Scott Willis

Host, Reporter, Producer

I’ve always been enamored with the intimacy of radio.  It’s so personal.  It forces you to listen…and listen only.  No visual distractions.  I grew up listening to mostly top 40 radio in Detroit, with no shortage of entertaining DJ’s.  As a teenager, I discovered the area’s all news station.  I loved knowing what was going on, and the intensity with which they told stories.  I often wondered what it would be like to be the first to know what was happening, and then tell others.  Maybe that’s why I pursued a career in news. 

I would go on to serve as an intern at that all-news station, and it was amazing and maybe a little overwhelming to see what it took to put out a constant stream of news.  But something was missing.  It wasn’t until after I graduated from college that I actually discovered Detroit’s public radio station at my alma mater.  What a difference!  You had time to write and tell engaging, meaningful stories, to be creative, all without the pressure to constantly crank out the news.  Quality over quantity.  That’s when I knew public radio was for me.  I was hooked.

I would hone my skills on and off for almost three years at WDET as an intern under the tutelage of a patient Assistant News Director. I produced daily stories for newscasts, but also was given the privilege of producing long-form features on topics that interested me, and that people knew very little about.  Now THAT was cool.  Right up my alley.  What budding reporter could ask for more?

I landed here in Syracuse in June 2001.  Today, I’ve come full circle, and now teach the craft to more than a dozen student reporters per week.  We work hard to choose informative stories, find the most engaging sound, and edit copy for clarity and accuracy. 

Outside of work, I spend time with my wife and little boy.  We like to take walks, travel, and read.  When I can, I’ll hop on my bike for a quick ride.

I’ve thoroughly enjoyed the honor and privilege of bringing WAER’s dedicated and generous listeners the news of the day during All Things Considered.  Thanks for listening.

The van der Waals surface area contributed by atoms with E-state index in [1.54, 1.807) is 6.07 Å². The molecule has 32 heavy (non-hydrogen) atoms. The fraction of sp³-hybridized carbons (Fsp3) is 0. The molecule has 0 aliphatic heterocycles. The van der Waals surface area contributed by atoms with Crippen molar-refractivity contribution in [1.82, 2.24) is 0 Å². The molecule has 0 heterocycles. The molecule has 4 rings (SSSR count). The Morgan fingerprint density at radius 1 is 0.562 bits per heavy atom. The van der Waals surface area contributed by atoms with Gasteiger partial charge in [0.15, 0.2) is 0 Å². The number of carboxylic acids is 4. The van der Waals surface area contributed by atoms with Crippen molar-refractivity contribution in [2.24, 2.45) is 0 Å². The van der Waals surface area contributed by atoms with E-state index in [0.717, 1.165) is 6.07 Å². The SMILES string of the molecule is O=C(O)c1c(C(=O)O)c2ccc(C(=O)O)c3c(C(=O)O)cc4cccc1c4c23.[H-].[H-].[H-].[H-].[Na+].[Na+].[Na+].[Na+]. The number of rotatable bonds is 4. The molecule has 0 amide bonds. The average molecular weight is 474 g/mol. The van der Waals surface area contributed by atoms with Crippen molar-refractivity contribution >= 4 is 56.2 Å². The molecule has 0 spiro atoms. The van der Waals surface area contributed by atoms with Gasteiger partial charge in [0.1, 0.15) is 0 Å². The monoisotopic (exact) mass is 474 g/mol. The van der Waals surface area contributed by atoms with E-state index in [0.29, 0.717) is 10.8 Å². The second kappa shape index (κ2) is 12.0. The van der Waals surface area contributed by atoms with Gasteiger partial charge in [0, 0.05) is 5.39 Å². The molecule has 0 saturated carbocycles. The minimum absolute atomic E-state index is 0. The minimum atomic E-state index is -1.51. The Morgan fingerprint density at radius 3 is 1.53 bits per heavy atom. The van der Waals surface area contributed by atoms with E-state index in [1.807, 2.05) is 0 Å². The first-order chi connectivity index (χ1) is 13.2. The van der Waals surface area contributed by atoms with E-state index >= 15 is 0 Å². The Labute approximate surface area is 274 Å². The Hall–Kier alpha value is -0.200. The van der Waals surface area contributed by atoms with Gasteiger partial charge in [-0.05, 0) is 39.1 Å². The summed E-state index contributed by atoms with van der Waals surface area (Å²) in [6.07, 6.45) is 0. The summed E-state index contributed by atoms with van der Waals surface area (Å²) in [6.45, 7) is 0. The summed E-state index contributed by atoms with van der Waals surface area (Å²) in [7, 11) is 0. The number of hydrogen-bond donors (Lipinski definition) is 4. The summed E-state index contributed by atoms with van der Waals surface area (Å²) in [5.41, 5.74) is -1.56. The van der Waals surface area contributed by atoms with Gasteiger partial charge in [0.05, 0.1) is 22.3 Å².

Ways to Connect

@bobinglis / twitter.com

There’s a faction of conservatives reaching out in Central New York and across the country to engage fellow conservatives with a different angle on climate change.

Former South Carolina Congressman Bob Inglis is Executive Director of republicEn. 

 “We’re different than the Environmental Left. The Environmental Left ask, ‘Do you believe in climate change?’ We ask a very different question. We say, ‘Can free enterprise solve climate change?’ We think it starts a very different conversation that Conservatives can feel comfortable with.”

Scott Willis / WAER News

Attendees of the World Canals Conference starting Sunday in Syracuse will take a number of study tours of the Erie Canal system, including the Camillus Erie Canal Park.  The seven mile stretch of canal likely wouldn’t exist if it weren’t for a husband and wife who saw its potential.

WAER's Scott Willis met up with Liz Beebe at the restored aqueduct…the centerpiece of the park and a crowning achievement in 2009.

"Since our conception of this park 45 years ago, it was always one of our goals."

NYNOW screenshot

Syracuse Mayor Stephanie Miner is considering a possible challenge to Governor Andrew Cuomo in a Democratic primary for the 2018 governor’s race.  Miner says if she does run for governor, it won’t be a conventional campaign.